Beauty Drinks Poised to Be Cosmeceutical Industry's Next Billion-Dollar Baby

November 24, 2016
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Beauty drinks are everywhere today, and many youth seekers turning to them as a way to improve skin and get their glow on from the inside out.

In fact, beauty drinks are slated to become a billion dollar market, according to a new report from Market Data Forecast. The global beauty drink market is projected to reach USD $1115.17 Million by 2021, at a compound annual growth rate of 11.4% from 2016 to 2021.

These drinkable products are intended to improve skin appearance and sleep quality, and include hot and cold beverages, fresh fruits and vegetables and other functional beverages.  The market is segmented by product type (anti-Aging, radiance, detoxicating and vitality), ingredient type (vitamins and minerals, fruit extracts, coenzymes and proteins), demographics and geography, according to the new report. Current key players are DyDo Drin Co., Big Quark LLC, SIPA spa, Sappe Public Company Limited, The Coca-Cola Company Inc. and Nestlé S.A.

“Beauty drinks are definitely picking up steam globally,” says Wendy Lewis, the President of Wendy Lewis & Co Ltd.   “Asia is loaded with ‘collagen drinks’ with questionable efficacy. Beauty teas are also showing up in beauty retailers, and beauty waters with fruity ingredients can be found in gyms and grocery store shelves,” Lewis says. “There is also a proliferation of nutrient-rich powders to be included in beverages or mixed with water, ” she says. “The challenge is the lack of clinical evidence that most of these items actually live up to the claims, which can be extensive.”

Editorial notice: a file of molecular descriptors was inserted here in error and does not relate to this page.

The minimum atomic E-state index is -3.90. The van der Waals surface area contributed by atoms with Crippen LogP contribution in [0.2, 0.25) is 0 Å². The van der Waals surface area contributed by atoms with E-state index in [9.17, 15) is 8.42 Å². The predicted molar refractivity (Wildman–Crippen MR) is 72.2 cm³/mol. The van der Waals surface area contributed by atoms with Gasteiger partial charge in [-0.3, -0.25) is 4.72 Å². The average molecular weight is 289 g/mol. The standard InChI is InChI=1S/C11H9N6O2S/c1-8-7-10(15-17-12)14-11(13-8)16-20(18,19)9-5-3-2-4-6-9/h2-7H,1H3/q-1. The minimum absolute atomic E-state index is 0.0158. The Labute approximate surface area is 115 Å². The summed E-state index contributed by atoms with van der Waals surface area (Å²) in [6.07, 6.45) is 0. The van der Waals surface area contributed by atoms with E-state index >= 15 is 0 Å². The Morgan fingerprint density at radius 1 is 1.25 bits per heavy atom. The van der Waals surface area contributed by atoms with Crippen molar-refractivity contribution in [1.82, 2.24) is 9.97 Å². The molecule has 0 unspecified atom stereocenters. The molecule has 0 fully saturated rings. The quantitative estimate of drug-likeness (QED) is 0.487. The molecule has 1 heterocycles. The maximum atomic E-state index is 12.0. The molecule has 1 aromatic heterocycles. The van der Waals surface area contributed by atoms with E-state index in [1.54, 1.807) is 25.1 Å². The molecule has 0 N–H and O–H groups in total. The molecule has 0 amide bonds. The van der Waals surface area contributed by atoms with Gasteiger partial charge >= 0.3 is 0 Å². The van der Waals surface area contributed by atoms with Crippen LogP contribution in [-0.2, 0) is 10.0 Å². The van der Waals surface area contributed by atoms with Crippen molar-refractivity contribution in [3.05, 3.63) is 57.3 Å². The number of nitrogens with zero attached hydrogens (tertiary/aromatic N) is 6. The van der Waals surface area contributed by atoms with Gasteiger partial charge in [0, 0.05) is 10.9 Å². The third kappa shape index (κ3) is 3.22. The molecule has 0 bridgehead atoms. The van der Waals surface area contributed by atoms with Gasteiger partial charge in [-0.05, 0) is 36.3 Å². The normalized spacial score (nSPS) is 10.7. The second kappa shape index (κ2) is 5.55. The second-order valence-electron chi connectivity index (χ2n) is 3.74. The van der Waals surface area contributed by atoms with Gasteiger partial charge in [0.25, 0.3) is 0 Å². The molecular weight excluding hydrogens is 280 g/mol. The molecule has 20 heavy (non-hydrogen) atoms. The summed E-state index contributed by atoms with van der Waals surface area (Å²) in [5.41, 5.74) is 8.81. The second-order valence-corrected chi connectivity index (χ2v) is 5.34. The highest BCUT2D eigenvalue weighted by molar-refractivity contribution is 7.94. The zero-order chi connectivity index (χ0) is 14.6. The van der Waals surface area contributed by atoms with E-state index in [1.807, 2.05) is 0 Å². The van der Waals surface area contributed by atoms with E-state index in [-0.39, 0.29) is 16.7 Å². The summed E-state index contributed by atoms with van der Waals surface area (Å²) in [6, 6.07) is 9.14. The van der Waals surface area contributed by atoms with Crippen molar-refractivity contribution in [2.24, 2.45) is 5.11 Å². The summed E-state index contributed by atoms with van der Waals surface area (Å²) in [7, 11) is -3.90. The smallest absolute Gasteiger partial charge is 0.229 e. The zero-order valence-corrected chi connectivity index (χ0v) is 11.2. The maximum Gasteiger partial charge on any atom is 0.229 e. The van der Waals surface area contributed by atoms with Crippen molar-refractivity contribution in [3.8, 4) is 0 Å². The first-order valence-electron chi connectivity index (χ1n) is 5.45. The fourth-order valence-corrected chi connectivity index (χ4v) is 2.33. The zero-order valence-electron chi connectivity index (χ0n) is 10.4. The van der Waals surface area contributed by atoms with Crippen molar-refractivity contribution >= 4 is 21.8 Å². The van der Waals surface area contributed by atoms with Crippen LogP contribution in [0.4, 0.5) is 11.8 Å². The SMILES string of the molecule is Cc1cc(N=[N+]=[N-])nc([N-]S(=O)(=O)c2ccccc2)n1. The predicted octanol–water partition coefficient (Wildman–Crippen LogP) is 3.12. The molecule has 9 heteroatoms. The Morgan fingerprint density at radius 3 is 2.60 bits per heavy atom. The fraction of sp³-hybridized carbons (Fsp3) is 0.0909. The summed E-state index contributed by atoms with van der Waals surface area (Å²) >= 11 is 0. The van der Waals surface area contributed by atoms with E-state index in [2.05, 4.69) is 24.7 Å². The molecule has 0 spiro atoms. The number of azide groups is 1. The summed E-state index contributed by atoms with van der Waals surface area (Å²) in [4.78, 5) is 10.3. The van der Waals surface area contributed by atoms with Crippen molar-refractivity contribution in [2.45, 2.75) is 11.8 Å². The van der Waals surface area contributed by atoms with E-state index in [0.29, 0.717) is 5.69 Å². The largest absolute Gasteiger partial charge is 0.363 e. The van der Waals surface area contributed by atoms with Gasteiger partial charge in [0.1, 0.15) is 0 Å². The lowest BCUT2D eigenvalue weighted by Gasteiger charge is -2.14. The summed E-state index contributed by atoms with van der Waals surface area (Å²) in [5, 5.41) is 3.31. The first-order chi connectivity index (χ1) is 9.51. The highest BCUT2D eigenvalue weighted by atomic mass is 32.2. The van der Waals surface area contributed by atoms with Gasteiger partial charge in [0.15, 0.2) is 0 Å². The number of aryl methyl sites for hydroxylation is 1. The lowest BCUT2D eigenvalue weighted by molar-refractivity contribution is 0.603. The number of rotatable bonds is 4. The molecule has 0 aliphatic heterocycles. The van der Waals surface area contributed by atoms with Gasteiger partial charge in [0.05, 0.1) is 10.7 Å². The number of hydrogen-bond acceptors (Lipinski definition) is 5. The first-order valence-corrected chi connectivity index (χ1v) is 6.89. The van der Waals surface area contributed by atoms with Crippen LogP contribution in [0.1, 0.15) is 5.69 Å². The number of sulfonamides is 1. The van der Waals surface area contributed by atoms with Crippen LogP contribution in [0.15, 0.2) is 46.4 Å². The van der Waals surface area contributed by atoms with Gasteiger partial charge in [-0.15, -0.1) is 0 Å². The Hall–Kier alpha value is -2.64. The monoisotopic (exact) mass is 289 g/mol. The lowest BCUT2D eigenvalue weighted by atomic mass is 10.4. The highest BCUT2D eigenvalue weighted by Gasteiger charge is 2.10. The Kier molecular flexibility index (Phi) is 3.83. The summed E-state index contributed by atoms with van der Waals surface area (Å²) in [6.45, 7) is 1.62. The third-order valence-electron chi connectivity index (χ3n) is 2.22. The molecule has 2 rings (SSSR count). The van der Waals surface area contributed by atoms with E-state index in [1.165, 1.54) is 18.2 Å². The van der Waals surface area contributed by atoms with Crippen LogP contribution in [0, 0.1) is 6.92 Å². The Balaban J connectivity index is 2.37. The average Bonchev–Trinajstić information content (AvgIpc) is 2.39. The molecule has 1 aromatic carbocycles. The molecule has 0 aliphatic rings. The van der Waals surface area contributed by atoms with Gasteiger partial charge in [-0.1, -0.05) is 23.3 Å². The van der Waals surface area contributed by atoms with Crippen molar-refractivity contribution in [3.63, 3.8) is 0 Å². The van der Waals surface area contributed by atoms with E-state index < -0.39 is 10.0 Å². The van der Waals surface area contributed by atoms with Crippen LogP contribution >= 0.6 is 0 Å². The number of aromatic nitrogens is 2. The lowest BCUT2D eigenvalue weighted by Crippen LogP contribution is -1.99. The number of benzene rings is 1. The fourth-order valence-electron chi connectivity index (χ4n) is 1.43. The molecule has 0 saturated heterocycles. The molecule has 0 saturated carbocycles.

“The trend is due to the external/consumer oriented concept that adding vitamins and/or chemicals to drinks are a good thing,” says Omaha, NE dermatologist Joel Schlessinger MD, FAAD, FAACS, Practical Dermatology’s Chief Cosmetic Surgery Editor.

“The jury is clearly out on whether any of this matters and if any of it actually gets into the body or it is sent directly to the urine to be excreted,” he says. “Additionally, the question ends up whether a drink is more efficient in any way possible than a tablet or other method.  Again, with minimal studies out there, the results are in question.”

What’s more, he adds, “these drinks are causing some harm in my patients who present with allergies.  I can't tell you how many individuals have been seen recently for allergic reactions to vitamins or some form of them.”  

More research is needed before drawing any conclusions about the safety and efficacy of beauty drinks, he says.

Heidi A. Waldorf, MD, FAAD, Director of Laser and Cosmetic Dermatology at The Mount Sinai Medical Center in New York City, agrees. “There are a lot of beauty drinks around and absolutely no good evidence that they do anything.” 

One brand, Aethern, is undergoing a clinical trial in the US market to differentiate their brand from the pack. “It is a polyphenol blend containing a mixture of antioxidants and anti-inflammatory agents that was specifically designed to enhance skin protection,” Lewis says.

Stay tuned.



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